JVRB, 10(2013), no. 6.

CVMP 2010
  1. 2014-01-22

    Generating Realistic Camera Shake for Virtual Scenes

    When depicting both virtual and physical worlds, the viewer's impression of presence in these worlds is strongly linked to camera motion. Plausible and artist-controlled camera movement can substantially increase scene immersion. While physical camera motion exhibits subtle details of position, rotation, and acceleration, these details are often missing for virtual camera motion. In this work, we analyze camera movement using signal theory. Our system allows us to stylize a smooth user-defined virtual base camera motion by enriching it with plausible details. A key component of our system is a database of videos filmed by physical cameras. These videos are analyzed with a camera-motion estimation algorithm (structure-from-motion) and labeled manually with a specific style. By considering spectral properties of location, orientation and acceleration, our solution learns camera motion details. Consequently, an arbitrary virtual base motion, defined in any conventional animation package, can be automatically modified according to a user-selected style. In an animation package the camera motion base path is typically defined by the user via function curves. Another possibility is to obtain the camera path by using a mixed reality camera in motion capturing studio. As shown in our experiments, the resulting shots are still fully artist-controlled, but appear richer and more physically plausible.

    JVRB, 10(2013), no. 7.

  2. 2014-01-14

    A Video Database for the Development of Stereo-3D Post-Production Algorithms

    This paper introduces a database of freely available stereo-3D content designed to facilitate research in stereo post-production. It describes the structure and content of the database and provides some details about how the material was gathered. The database includes examples of many of the scenarios characteristic to broadcast footage. Material was gathered at different locations including a studio with controlled lighting and both indoor and outdoor on-location sites with more restricted lighting control. The database also includes video sequences with accompanying 3D audio data recorded in an Ambisonics format. An intended consequence of gathering the material is that the database contains examples of degradations that would be commonly present in real-world scenarios. This paper describes one such artefact caused by uneven exposure in the stereo views, causing saturation in the over-exposed view. An algorithm for the restoration of this artefact is proposed in order to highlight the usefuiness of the database.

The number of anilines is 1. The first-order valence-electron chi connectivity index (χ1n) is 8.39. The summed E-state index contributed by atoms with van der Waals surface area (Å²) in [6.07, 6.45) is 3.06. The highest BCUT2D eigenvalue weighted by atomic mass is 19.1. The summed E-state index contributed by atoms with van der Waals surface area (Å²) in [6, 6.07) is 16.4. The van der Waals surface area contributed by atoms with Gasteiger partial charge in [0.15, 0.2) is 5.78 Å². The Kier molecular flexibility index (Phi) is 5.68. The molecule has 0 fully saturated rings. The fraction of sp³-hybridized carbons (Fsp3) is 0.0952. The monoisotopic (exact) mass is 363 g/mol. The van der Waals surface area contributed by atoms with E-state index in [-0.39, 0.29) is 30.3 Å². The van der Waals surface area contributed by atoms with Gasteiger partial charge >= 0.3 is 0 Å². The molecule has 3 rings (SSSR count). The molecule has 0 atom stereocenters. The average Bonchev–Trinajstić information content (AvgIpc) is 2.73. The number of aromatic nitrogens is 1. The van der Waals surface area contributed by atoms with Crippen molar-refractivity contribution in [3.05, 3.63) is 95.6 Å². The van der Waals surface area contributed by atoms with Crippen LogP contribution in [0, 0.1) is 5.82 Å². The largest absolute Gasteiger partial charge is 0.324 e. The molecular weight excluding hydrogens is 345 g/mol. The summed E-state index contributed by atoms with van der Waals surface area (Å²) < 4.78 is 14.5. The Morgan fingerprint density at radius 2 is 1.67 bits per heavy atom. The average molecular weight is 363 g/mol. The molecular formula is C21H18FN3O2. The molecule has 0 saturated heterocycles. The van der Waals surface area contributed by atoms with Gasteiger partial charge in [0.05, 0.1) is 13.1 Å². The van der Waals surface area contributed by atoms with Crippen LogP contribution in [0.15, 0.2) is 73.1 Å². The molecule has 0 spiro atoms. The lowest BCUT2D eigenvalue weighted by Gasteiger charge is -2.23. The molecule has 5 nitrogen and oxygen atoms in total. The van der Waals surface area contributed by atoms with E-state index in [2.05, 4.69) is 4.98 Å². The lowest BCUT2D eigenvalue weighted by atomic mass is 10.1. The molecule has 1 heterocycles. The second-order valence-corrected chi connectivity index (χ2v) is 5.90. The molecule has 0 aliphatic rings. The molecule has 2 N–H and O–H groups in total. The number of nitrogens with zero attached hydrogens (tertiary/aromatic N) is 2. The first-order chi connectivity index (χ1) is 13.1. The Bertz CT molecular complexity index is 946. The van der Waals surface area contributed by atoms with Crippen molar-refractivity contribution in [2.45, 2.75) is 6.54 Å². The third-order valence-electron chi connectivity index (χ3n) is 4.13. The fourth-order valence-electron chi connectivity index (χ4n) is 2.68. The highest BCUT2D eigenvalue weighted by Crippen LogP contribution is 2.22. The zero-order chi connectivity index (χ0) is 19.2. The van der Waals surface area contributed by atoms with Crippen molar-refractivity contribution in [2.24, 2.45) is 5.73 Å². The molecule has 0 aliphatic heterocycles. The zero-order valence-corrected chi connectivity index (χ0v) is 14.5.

JVRB, 10(2013), no. 3.

  3. 2013-12-31

    Bitmap Movement Detection: HDR for Dynamic Scenes

    Exposure Fusion and other HDR techniques generate well-exposed images from a bracketed image sequence while reproducing a large dynamic range that far exceeds the dynamic range of a single exposure. Common to all these techniques is the problem that the smallest movements in the captured images generate artefacts (ghosting) that dramatically affect the quality of the final images. This limits the use of HDR and Exposure Fusion techniques because common scenes of interest are usually dynamic. We present a method that adapts Exposure Fusion, as well as standard HDR techniques, to allow for dynamic scene without introducing artefacts. Our method detects clusters of moving pixels within a bracketed exposure sequence with simple binary operations. We show that the proposed technique is able to deal with a large amount of movement in the scene and different movement configurations. The result is a ghost-free and highly detailed exposure fused image at a low computational cost.